Roll Me Up and Smoke Me When I Die – Musings From The Road, by Willie Nelson
This book comes to me from the hands of an old friend, a guy involved in the entertainment industry, a fellow who shares much of my view of life, who has frequently gifted me with silly, nonsensical things.
Silly and nonsensical things? You’re not saying a book by Willie, the reigning sage of country music and a true American treasure, is silly and nonsensical, are you? Well…yes and no. All right then, you ask, what is the book like?
Sometimes, within all the meaningful books and great literature around you, there might just lie a whimsical work. One not too deep, perhaps humorous, something that’s meant to purely entertain, without all the pedantry of deep literature, and with the import of an underinflated tire. I do admit that that’s what Nelson accomplishes in Roll Me Up and Smoke Me When I Die. He’s referring in the title, of course, to his pot smoking habit, and he tosses that one off as easily as the many overused, corny jokes he shares with the book’s readers.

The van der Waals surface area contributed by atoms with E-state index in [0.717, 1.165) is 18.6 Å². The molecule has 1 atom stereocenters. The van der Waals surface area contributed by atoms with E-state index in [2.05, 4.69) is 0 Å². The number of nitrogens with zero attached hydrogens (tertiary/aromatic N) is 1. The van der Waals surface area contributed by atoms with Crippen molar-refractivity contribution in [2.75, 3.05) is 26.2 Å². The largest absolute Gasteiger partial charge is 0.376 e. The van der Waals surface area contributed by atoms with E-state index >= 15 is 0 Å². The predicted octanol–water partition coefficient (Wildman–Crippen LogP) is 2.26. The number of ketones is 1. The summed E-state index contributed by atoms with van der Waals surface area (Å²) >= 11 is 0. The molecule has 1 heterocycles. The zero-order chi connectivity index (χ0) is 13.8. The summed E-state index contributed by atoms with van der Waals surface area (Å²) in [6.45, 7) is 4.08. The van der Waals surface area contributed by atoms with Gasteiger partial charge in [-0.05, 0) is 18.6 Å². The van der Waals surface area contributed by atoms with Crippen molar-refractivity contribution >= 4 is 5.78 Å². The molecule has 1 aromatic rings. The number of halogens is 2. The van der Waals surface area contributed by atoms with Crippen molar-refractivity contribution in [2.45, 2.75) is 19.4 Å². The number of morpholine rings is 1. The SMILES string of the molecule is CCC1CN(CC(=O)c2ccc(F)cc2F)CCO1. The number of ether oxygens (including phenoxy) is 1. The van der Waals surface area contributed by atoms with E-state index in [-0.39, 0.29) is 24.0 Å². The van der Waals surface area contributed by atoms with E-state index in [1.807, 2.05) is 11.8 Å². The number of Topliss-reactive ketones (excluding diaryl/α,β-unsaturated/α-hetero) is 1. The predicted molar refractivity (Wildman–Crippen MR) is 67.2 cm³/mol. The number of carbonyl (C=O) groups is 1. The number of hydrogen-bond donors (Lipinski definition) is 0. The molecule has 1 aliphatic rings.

Willie’s not one to dwell on self-importance; in fact, this book is more about his family and friends than himself. In it he comes across as an engaging band member, a life-long friend of many, and a man who dearly loves his family. In fact, he’s ceded a large number of the passages in the book to his wife and children.
I often get rid of books that don’t teach me something about the world, about life, about writing, and I could easily put this one in that category, but I’m going to hang onto it. One day I’ll enjoy watching someone peruse my library, my collection of the finest and best, and sizing me up based on the books I own. Then I’ll smile at his or her quizzical reaction in finding this one stuck among them.
My rating: 17 of 20 stars